Extension of Small-Scale Postharvest Horticulture Technologies—A Model Training and Services Center
1.1. Background Information
1.2. Description of the Model
- a site for extension workers and local postharvest trainers to meet with growers and others working along the value chains to provide training to improve local capacity and knowledge on improved produce handling, harvesting, sorting/grading, packing, cooling, storage, food safety, processing, and marketing practices
- a training venue with permanent demonstrations for observing improved, cost-effective small-scale postharvest handling practices, facilities, and equipment
- a site where local private companies can demonstrate and explain the benefits of their goods and services related to improved postharvest handling, processing, or storage
- a retail shop with postharvest tools and supplies, packages, plastic crates, and other goods that can be purchased locally at reasonable prices
- a place where people can come to ask questions or get advice on how to use improved postharvest practices, learn about costs and benefits and marketing options
- a place where growers or traders can pay a small fee for services such as having their produce packed in improved containers, cooled and/or stored for a few days before marketing, leasing of a small insulated transport vehicle, using a solar dryer to produce dried fruits or vegetable snack products, etc.
2. The Evaluation Plan and Objectives
2.1. Data Collection Methods
2.2. Objectives of the Ex Post Facto Evaluation
- Objective 1: To determine the major capacity building outcomes and impact of the Postharvest Training and Services Center (PTSC) and Training the Trainers (ToT) program
- Objective 2: To identify best practices in the management of the PTSC and its extension services
- Objective 3: To identify problems, concerns, and obstacles to making the PTSC a sustainable and replicable model
|Target Groups||Size of Target Group||Email Surveys||Face-to-Face Interviews||Phone Interviews||Site Visits for Observations||Response Rate|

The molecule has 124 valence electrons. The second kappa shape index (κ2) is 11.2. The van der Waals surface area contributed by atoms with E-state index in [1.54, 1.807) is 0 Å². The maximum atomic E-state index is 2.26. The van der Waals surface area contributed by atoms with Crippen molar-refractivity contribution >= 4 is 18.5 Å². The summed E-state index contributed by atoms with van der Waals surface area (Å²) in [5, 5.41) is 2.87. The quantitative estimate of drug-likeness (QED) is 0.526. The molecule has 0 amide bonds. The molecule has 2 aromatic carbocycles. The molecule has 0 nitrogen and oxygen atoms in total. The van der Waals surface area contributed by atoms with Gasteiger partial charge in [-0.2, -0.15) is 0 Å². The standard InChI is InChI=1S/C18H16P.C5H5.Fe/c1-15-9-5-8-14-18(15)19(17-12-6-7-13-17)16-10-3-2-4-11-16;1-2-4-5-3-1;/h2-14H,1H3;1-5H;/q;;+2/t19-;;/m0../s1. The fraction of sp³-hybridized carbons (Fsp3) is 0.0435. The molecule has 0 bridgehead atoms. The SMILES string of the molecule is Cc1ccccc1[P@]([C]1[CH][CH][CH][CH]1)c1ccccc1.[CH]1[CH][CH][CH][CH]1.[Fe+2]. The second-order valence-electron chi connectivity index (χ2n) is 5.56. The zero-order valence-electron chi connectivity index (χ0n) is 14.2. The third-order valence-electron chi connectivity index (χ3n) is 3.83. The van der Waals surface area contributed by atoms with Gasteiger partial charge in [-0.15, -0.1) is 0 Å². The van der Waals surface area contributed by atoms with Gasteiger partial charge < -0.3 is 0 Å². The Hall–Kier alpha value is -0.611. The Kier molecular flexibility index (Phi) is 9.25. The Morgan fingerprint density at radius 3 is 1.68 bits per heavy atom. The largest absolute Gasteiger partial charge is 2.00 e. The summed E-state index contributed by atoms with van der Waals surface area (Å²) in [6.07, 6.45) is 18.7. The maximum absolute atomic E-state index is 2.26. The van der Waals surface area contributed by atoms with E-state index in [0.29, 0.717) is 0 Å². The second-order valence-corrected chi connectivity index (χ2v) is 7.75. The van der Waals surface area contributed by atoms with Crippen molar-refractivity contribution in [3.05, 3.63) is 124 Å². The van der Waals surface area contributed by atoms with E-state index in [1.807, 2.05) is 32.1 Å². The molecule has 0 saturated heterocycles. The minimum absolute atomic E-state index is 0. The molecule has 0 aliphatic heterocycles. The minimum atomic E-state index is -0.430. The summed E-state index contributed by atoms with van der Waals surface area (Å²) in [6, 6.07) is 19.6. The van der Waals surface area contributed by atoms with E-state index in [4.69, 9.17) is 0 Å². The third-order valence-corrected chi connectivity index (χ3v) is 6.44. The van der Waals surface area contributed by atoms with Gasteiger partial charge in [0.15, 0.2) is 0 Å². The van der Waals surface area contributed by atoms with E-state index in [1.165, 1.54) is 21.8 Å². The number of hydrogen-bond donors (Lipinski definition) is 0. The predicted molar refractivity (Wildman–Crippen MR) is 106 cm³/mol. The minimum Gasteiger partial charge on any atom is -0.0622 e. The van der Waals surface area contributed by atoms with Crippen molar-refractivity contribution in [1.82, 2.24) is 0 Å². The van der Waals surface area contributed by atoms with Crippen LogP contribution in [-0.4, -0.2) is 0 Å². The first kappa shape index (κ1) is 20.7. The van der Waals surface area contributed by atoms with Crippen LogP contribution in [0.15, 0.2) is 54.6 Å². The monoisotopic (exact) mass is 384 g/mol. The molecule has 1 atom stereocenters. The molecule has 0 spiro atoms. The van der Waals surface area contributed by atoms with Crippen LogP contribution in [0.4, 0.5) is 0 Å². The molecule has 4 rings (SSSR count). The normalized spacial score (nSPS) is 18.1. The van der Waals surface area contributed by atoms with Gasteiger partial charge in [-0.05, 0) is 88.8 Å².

|Training of trainers (ToT) participants||36 in total||x||92%|
|Local trainees (farmers and food processors)||50 people, random cluster sample selected from a population of 500 trainees||x||x||100%|
|Postharvest trainers||14 in total||x||x||100%|
|PTSC administrators and managers||7 in total||x||x||100%|
3. Results and Discussion
3.1. Training of Postharvest Trainers
3.2. Postharvest Training and Demonstrations for Local Farmers in Tanzania
- Use of shade
- Hand-washing/hygiene practices
- Improved containers (plastic crates, half-size wooden crates)
- Zero energy cool chamber (for storage of fresh fruits and vegetables)
- Solar drying
- Cold room equipped with CoolBot
- A simple hydro-cooler with recirculation system
- Improved wooden crates (smaller, smooth on the inside)
- Liners for use in traditional containers
- Wakati (a high relative humidity % storage container; under study with Arne Pauwels of Belgium)
|Demonstrations||No. that have seen it||Rated the demo as most useful||Rated the demo as least useful||No. that have been using the new or improved practice|
3.3. Adaptive Research
3.4. Postharvest Services at the PTSC in Arusha
3.5. Retail Sales of Tools, Packages, and Postharvest Supplies
|If the PTSC did not exist:||Where would you go for postharvest training?||Where would you go for postharvest demos/advice?||Where would you buy postharvest goods and services?|
|I don’t know||7||15||3|
|Other sources/charity organizations||21||16||16|
4. Timelines and Budgets